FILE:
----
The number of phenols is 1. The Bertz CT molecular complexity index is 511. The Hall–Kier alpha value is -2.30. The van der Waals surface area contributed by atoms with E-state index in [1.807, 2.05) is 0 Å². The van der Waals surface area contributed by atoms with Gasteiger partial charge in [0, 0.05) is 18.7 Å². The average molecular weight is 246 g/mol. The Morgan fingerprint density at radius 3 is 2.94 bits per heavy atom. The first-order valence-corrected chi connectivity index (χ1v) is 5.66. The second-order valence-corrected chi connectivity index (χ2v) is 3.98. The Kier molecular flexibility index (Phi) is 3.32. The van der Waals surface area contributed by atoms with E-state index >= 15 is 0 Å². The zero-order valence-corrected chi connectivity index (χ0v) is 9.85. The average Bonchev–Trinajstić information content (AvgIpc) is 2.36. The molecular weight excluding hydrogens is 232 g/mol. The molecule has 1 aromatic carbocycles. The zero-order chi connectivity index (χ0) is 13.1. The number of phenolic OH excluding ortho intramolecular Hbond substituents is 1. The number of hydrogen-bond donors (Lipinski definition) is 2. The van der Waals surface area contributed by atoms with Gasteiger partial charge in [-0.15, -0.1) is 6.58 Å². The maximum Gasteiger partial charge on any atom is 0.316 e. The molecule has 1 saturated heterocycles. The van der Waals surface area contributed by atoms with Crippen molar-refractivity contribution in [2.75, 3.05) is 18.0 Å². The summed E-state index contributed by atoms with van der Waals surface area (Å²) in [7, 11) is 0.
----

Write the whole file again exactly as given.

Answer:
The number of phenols is 1. The Bertz CT molecular complexity index is 511. The Hall–Kier alpha value is -2.30. The van der Waals surface area contributed by atoms with E-state index in [1.807, 2.05) is 0 Å². The van der Waals surface area contributed by atoms with Gasteiger partial charge in [0, 0.05) is 18.7 Å². The average molecular weight is 246 g/mol. The Morgan fingerprint density at radius 3 is 2.94 bits per heavy atom. The first-order valence-corrected chi connectivity index (χ1v) is 5.66. The second-order valence-corrected chi connectivity index (χ2v) is 3.98. The Kier molecular flexibility index (Phi) is 3.32. The van der Waals surface area contributed by atoms with E-state index >= 15 is 0 Å². The zero-order valence-corrected chi connectivity index (χ0v) is 9.85. The average Bonchev–Trinajstić information content (AvgIpc) is 2.36. The molecular weight excluding hydrogens is 232 g/mol. The molecule has 1 aromatic carbocycles. The zero-order chi connectivity index (χ0) is 13.1. The number of phenolic OH excluding ortho intramolecular Hbond substituents is 1. The number of hydrogen-bond donors (Lipinski definition) is 2. The van der Waals surface area contributed by atoms with Gasteiger partial charge in [-0.15, -0.1) is 6.58 Å². The maximum Gasteiger partial charge on any atom is 0.316 e. The molecule has 1 saturated heterocycles. The van der Waals surface area contributed by atoms with Crippen molar-refractivity contribution in [2.75, 3.05) is 18.0 Å². The summed E-state index contributed by atoms with van der Waals surface area (Å²) in [7, 11) is 0.